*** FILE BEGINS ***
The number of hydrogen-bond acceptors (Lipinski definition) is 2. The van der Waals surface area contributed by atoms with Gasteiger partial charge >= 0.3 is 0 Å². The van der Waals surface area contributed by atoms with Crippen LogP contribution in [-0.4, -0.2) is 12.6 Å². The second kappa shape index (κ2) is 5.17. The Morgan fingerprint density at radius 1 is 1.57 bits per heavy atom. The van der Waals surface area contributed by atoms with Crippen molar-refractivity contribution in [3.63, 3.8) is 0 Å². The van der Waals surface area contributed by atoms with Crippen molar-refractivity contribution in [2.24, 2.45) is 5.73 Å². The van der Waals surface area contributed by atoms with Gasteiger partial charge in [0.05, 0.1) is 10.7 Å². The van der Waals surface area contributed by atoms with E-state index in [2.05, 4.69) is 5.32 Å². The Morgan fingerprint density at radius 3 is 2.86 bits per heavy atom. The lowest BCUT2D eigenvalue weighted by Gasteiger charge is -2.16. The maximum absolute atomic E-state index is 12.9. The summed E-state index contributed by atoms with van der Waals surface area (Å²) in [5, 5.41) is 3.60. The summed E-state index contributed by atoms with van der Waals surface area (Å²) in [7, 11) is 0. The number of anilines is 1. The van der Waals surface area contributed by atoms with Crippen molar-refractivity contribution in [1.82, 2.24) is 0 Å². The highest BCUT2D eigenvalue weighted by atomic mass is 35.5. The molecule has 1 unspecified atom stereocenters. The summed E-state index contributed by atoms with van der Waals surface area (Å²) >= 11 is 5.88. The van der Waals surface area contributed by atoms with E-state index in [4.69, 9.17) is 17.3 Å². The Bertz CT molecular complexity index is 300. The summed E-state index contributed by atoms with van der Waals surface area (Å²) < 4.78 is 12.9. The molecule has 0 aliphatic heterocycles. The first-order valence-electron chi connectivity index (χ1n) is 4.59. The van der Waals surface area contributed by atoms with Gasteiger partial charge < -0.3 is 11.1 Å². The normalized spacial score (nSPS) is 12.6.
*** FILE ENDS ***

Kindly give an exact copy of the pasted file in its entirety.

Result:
The number of hydrogen-bond acceptors (Lipinski definition) is 2. The van der Waals surface area contributed by atoms with Gasteiger partial charge >= 0.3 is 0 Å². The van der Waals surface area contributed by atoms with Crippen LogP contribution in [-0.4, -0.2) is 12.6 Å². The second kappa shape index (κ2) is 5.17. The Morgan fingerprint density at radius 1 is 1.57 bits per heavy atom. The van der Waals surface area contributed by atoms with Crippen molar-refractivity contribution in [3.63, 3.8) is 0 Å². The van der Waals surface area contributed by atoms with Crippen molar-refractivity contribution in [2.24, 2.45) is 5.73 Å². The van der Waals surface area contributed by atoms with Gasteiger partial charge in [0.05, 0.1) is 10.7 Å². The van der Waals surface area contributed by atoms with E-state index in [2.05, 4.69) is 5.32 Å². The Morgan fingerprint density at radius 3 is 2.86 bits per heavy atom. The lowest BCUT2D eigenvalue weighted by Gasteiger charge is -2.16. The maximum absolute atomic E-state index is 12.9. The summed E-state index contributed by atoms with van der Waals surface area (Å²) in [5, 5.41) is 3.60. The summed E-state index contributed by atoms with van der Waals surface area (Å²) in [7, 11) is 0. The number of anilines is 1. The van der Waals surface area contributed by atoms with Crippen molar-refractivity contribution in [1.82, 2.24) is 0 Å². The highest BCUT2D eigenvalue weighted by atomic mass is 35.5. The molecule has 1 unspecified atom stereocenters. The summed E-state index contributed by atoms with van der Waals surface area (Å²) >= 11 is 5.88. The van der Waals surface area contributed by atoms with E-state index in [4.69, 9.17) is 17.3 Å². The Bertz CT molecular complexity index is 300. The summed E-state index contributed by atoms with van der Waals surface area (Å²) < 4.78 is 12.9. The molecule has 0 aliphatic heterocycles. The first-order valence-electron chi connectivity index (χ1n) is 4.59. The van der Waals surface area contributed by atoms with Gasteiger partial charge < -0.3 is 11.1 Å². The normalized spacial score (nSPS) is 12.6.